During the so-called “Arab Spring,” the Obama administration insisted that the United States risked being on the “wrong side of history” if it remained aligned with secular despots like Egypt’s Hosni Mubarak. Recent events have made it clear there is a wrong side for freedom in the Middle East and, thanks to Team Obama’s embrace of the Muslim Brotherhood, we’re on it.
Take, for example, the cease-fire between Israel and the Muslim Brotherhood’s Palestinian franchise, the designated terrorist organization Hamas. Mohamed Morsi, the man the Muslim Brotherhood selected to replace Mr. Mubarak as president of Egypt, brokered the deal and has been lionized for doing so.
Far from representing a real contribution to peace, this truce is a coup for the Islamists. It blocked Israel from launching ground operations aimed at cleaning out terrorist strongholds, weapons caches and infrastructure in Gaza. Pursuant to the cease-fire’s terms, the Jewish state is even supposed to refrain from continuing to target Hamas leadership figures from the air.
Yet the Morsi-brokered cease-fire imposes no impediment to the jihadists in the Gaza Strip rearming for the next round of attacks on Israel. The deal creates the expectation that the only practical bar to such rearmament — namely, the Israeli blockade of Gaza — will be eased.
The credit given Mr. Morsi by the Obama administration and others for engineering so manifestly one-sided an accord ignores a central reality: The Brotherhood is simply buying time to achieve what the Soviets would call “a more favorable correlation of forces.” Once that is accomplished, the mother ship in Egypt and its affiliates in Gaza and elsewhere will be delighted to abandon the latest truce and renew their decades-long effort to “drive the Jews into the sea.”
The over-the-top endorsements of Mr. Morsi also may have encouraged him to announce immediately thereafter sweeping political changes in Egypt that suggest he is not interested in a functioning liberal democracy in his own country any more than he wants a durable peace with Israel.
Team Obama claims to have been “dismayed” by this second Morsi coup — in this case, effectively a coup d’état — in Cairo. It should not have been surprised. Mr. Obama, after all, has been engaging and emboldening the Muslim Brotherhood from early in his presidency. This was one purpose of his much ballyhooed June 2009 visit to Egypt, in which he insisted that its representatives be allowed to attend the first Obama “outreach to the Muslim world” speech.
Moreover, in the months since, the Muslim Brotherhood has engineered Mr. Mubarak’s overthrow with almost immediate and strong support from the U.S. administration and has worked assiduously to take control of all of the reins of government in Egypt and to make Shariah the law of the land.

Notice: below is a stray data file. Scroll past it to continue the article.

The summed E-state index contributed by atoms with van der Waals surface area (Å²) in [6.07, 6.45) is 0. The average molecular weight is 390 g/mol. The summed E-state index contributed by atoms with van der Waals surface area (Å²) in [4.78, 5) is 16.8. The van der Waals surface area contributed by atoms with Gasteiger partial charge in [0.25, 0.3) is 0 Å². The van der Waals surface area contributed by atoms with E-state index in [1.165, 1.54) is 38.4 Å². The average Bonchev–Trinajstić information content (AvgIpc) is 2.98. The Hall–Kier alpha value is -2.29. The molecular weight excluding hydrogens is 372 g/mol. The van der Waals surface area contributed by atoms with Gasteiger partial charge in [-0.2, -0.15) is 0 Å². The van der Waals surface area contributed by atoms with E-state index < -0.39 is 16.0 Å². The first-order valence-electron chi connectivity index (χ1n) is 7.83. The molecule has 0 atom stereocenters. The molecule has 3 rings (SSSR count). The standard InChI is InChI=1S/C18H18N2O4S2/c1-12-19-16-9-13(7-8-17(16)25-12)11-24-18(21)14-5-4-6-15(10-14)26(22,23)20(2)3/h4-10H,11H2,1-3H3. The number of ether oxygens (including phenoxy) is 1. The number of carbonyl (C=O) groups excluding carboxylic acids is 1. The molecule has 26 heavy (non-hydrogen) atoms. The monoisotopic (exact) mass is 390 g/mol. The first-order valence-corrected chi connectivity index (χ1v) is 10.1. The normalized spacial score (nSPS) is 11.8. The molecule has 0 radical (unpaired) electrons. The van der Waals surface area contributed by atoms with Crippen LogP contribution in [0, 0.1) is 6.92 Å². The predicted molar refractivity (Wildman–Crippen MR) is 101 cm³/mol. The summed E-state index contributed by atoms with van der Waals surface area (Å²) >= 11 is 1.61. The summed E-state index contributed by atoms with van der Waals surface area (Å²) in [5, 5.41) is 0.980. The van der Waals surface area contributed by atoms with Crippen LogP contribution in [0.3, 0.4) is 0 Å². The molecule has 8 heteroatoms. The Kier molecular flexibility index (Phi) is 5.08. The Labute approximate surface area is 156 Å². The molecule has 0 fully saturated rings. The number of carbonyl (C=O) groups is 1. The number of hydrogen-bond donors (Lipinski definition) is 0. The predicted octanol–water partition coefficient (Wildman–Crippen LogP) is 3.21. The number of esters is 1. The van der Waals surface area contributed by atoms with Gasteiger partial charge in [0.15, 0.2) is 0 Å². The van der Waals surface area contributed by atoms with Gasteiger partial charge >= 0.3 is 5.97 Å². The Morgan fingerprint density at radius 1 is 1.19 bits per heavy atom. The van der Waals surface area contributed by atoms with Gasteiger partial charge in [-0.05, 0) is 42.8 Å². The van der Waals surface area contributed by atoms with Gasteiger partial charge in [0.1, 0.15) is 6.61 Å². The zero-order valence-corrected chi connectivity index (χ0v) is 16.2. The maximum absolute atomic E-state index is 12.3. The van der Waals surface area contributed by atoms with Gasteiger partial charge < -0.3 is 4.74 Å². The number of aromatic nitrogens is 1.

The problem for Team Obama is that Egyptians who did not intend to have a secular tyrant replaced by an Islamist one are beginning to find their voice.
It is far too early to say whether the fractious Egyptian opposition that has just begun to coalesce under the banner of the National Salvation Front will be able to pose a real challenge to the Muslim Brotherhood and other Salafists. With luck, they will do so, starting with large public demonstrations this week that could make possible a systematic rollback of the Islamists and their efforts to dictate Egypt’s future.
Unfortunately, if experience in Iran is any guide, the Obama administration will align itself with the jihadist oppressors rather than their anti-Islamist opponents. It will try to thwart any congressional effort to restrict further engagement with the Morsi regime, for example, by cutting off or conditioning foreign aid and military sales. Team Obama probably also will try to protect the Egyptian Muslim Brotherhood’s bids for additional financial assistance through billions of dollars’ worth of international loans and debt relief.
To what extent are individuals with ties to the Muslim Brotherhood who are working in or serving as advisers to the Obama administration contributing to these clearly counterproductive national security policies?
Five Republican members of Congress — Rep. Michele Bachmann, Rep. Louie Gohmert, Rep. Trent Franks, Rep. Lynn A. Westmoreland and Rep. Thomas J. Rooney — presciently raised this concern last June and were roundly criticized for doing so (including by some in their own party). They appear to have been vindicated in their warnings that such influence operations are putting us on the wrong side of history. We cannot afford to remain there, to the benefit of our enemies and their jihadist agenda.